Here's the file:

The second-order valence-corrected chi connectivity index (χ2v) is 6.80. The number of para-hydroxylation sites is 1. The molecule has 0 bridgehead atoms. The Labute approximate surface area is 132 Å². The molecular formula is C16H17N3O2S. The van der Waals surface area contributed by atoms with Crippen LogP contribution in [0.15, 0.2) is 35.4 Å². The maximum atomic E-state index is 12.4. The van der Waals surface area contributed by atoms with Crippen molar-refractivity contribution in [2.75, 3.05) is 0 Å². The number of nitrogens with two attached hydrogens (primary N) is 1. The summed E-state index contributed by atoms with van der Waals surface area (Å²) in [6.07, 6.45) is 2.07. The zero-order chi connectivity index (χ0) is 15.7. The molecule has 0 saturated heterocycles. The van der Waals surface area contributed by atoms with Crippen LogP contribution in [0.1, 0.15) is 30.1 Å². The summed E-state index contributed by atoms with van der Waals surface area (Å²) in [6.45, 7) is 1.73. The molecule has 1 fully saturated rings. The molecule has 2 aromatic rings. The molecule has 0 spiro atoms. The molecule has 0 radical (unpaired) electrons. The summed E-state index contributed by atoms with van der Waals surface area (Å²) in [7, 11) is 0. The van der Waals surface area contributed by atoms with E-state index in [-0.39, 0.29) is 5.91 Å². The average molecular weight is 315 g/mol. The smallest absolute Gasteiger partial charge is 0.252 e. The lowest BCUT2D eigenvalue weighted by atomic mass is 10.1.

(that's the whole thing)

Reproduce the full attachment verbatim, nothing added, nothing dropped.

The second-order valence-corrected chi connectivity index (χ2v) is 6.80. The number of para-hydroxylation sites is 1. The molecule has 0 bridgehead atoms. The Labute approximate surface area is 132 Å². The molecular formula is C16H17N3O2S. The van der Waals surface area contributed by atoms with Crippen LogP contribution in [0.15, 0.2) is 35.4 Å². The maximum atomic E-state index is 12.4. The van der Waals surface area contributed by atoms with Crippen molar-refractivity contribution in [2.75, 3.05) is 0 Å². The number of nitrogens with two attached hydrogens (primary N) is 1. The summed E-state index contributed by atoms with van der Waals surface area (Å²) in [6.07, 6.45) is 2.07. The zero-order chi connectivity index (χ0) is 15.7. The molecule has 0 saturated heterocycles. The van der Waals surface area contributed by atoms with Crippen LogP contribution in [0.1, 0.15) is 30.1 Å². The summed E-state index contributed by atoms with van der Waals surface area (Å²) in [6.45, 7) is 1.73. The molecule has 1 fully saturated rings. The molecule has 2 aromatic rings. The molecule has 0 spiro atoms. The molecule has 0 radical (unpaired) electrons. The summed E-state index contributed by atoms with van der Waals surface area (Å²) in [7, 11) is 0. The van der Waals surface area contributed by atoms with E-state index in [-0.39, 0.29) is 5.91 Å². The average molecular weight is 315 g/mol. The smallest absolute Gasteiger partial charge is 0.252 e. The lowest BCUT2D eigenvalue weighted by atomic mass is 10.1.